Press Release: ABB’s Azipod® propulsion will help Global Mercy™ enter less accessible harbors off the African coast, while reducing vibrations and noise – crucial to the comfort of up to 200 patients and medical personnel on board.
Renowned for its superior maneuverability enabled by 360-degree rotation, the Azipod® system will help the 174-meter ship to navigate through narrow passages and dock in shallow harbors, which are less accessible to other vessels. With many African ports being too shallow for large ships, and with limited or lacking tugboat availability, this feature of Azipod® propulsion will prove crucial for Global Mercy’s ability to deliver healthcare to those in need. Additionally, the Azipod® system’s pioneering design minimizes noise and vibrations, ensuring a smoother, quieter stay for patients and crew on board.
Specially designed by Deltamarin, with Stena RoRo responsible for vessel specification and project management, Global Mercy will feature six operating theatres, hospital wards for 200 patients, general outpatient facilities, ophthalmology and dental clinics, and its own laboratory. The vessel is expected to embark on its first medical air mission to sub-Saharan Africa in 2022, joining the charity’s existing vessel Africa Mercy and thus more than doubling the capacity of Mercy Ships to provide free healthcare.
Global Mercy – Image credit Tianjin Xingang Shipyard
“As well as offering comfort levels equivalent to a high-quality cruise vessel, hospital ships must provide surgical procedures on the basis of need, making it critical that vibrations are kept to a minimum,” said Per Westling, Managing Director, Stena RoRo. “In sea trials, the performance of ABB’s Azipod® propulsion was even better than anticipated, exceeding expectations on safe return to port and offering smooth and closely controlled sailing.”
“Global Mercy will change the lives of people who would otherwise have no access to high-quality healthcare, and we are honored to be involved in such a remarkable project,” said Juha Koskela, Division President, ABB Marine & Ports. “We are confident that the performance of Azipod® propulsion will contribute to the safe and successful provision of medical care on board and allow Global Mercy to support people in areas that would otherwise be too challenging to access.”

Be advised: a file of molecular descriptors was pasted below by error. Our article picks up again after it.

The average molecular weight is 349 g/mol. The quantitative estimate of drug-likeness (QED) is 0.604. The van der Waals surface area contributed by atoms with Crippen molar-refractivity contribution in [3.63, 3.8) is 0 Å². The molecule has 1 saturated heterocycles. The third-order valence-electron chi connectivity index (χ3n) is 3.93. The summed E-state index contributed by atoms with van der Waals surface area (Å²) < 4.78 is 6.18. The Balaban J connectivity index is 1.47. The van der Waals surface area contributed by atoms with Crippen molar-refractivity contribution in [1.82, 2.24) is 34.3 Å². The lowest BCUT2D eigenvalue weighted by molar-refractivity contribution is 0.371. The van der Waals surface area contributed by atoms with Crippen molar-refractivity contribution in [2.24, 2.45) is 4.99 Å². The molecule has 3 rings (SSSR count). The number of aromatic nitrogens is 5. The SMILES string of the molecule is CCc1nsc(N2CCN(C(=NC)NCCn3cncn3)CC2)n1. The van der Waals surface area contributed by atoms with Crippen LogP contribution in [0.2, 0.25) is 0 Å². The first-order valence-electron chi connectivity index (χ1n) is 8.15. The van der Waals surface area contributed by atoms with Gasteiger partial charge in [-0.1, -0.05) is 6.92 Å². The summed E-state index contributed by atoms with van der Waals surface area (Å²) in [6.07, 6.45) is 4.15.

Arriving at the yard fully assembled, the Azipod® system is considerably easier to install than a traditional shaftline propulsion, plugging straight into the vessel’s hull. “Ease of installation of the Azipod® propulsion system has been a decisive factor, as well as our previous successful collaboration with ABB on other passenger vessel projects,” said Mr. Haibo Mao, Construction Leader of Tianjin Xingang Shipyard.
Twin 2.85-MW Azipod® units installed on Global Mercy. Image credit Stena RoRo
In addition to the twin 2.85-megawatt (3,821 HP) Azipod® units, ABB’s scope includes generators, switchboards, transformers and drives, as well as bridge controls for the propulsion system and the ABB Ability™ Marine Remote Diagnostic System, which allows the prompt detection and correction of faults on board.
Once in operation, Global Mercy will receive round-the-clock support from ABB Ability™ Collaborative Operations Centers, which serve over 1,000 ships worldwide. From these hubs, ABB experts monitor shipboard systems, coordinate equipment diagnostics, and offer predictive maintenance services, offering global 24/7 technical support. This support is essential for floating hospitals, which require the highest standards of safety and reliability.